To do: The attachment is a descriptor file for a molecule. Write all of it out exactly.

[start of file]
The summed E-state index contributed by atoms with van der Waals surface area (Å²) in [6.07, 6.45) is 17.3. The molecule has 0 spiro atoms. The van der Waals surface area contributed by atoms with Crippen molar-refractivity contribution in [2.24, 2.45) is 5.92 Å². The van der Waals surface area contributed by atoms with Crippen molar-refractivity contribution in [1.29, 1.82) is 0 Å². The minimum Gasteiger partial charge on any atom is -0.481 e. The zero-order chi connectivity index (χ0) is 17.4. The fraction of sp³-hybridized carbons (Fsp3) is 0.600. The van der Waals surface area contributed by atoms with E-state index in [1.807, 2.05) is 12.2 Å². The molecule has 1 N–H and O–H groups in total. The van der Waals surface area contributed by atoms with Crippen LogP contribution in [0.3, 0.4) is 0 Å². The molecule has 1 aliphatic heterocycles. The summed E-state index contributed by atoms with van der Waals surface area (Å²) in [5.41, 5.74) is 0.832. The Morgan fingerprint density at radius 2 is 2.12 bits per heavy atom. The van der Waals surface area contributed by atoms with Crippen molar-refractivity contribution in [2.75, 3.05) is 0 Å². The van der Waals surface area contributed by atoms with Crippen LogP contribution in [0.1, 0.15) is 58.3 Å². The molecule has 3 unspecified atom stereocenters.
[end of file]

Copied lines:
The summed E-state index contributed by atoms with van der Waals surface area (Å²) in [6.07, 6.45) is 17.3. The molecule has 0 spiro atoms. The van der Waals surface area contributed by atoms with Crippen molar-refractivity contribution in [2.24, 2.45) is 5.92 Å². The van der Waals surface area contributed by atoms with Crippen molar-refractivity contribution in [1.29, 1.82) is 0 Å². The minimum Gasteiger partial charge on any atom is -0.481 e. The zero-order chi connectivity index (χ0) is 17.4. The fraction of sp³-hybridized carbons (Fsp3) is 0.600. The van der Waals surface area contributed by atoms with E-state index in [1.807, 2.05) is 12.2 Å². The molecule has 1 N–H and O–H groups in total. The van der Waals surface area contributed by atoms with Crippen LogP contribution in [0.3, 0.4) is 0 Å². The molecule has 1 aliphatic heterocycles. The summed E-state index contributed by atoms with van der Waals surface area (Å²) in [5.41, 5.74) is 0.832. The Morgan fingerprint density at radius 2 is 2.12 bits per heavy atom. The van der Waals surface area contributed by atoms with Crippen molar-refractivity contribution in [2.75, 3.05) is 0 Å². The van der Waals surface area contributed by atoms with Crippen LogP contribution in [0.1, 0.15) is 58.3 Å². The molecule has 3 unspecified atom stereocenters.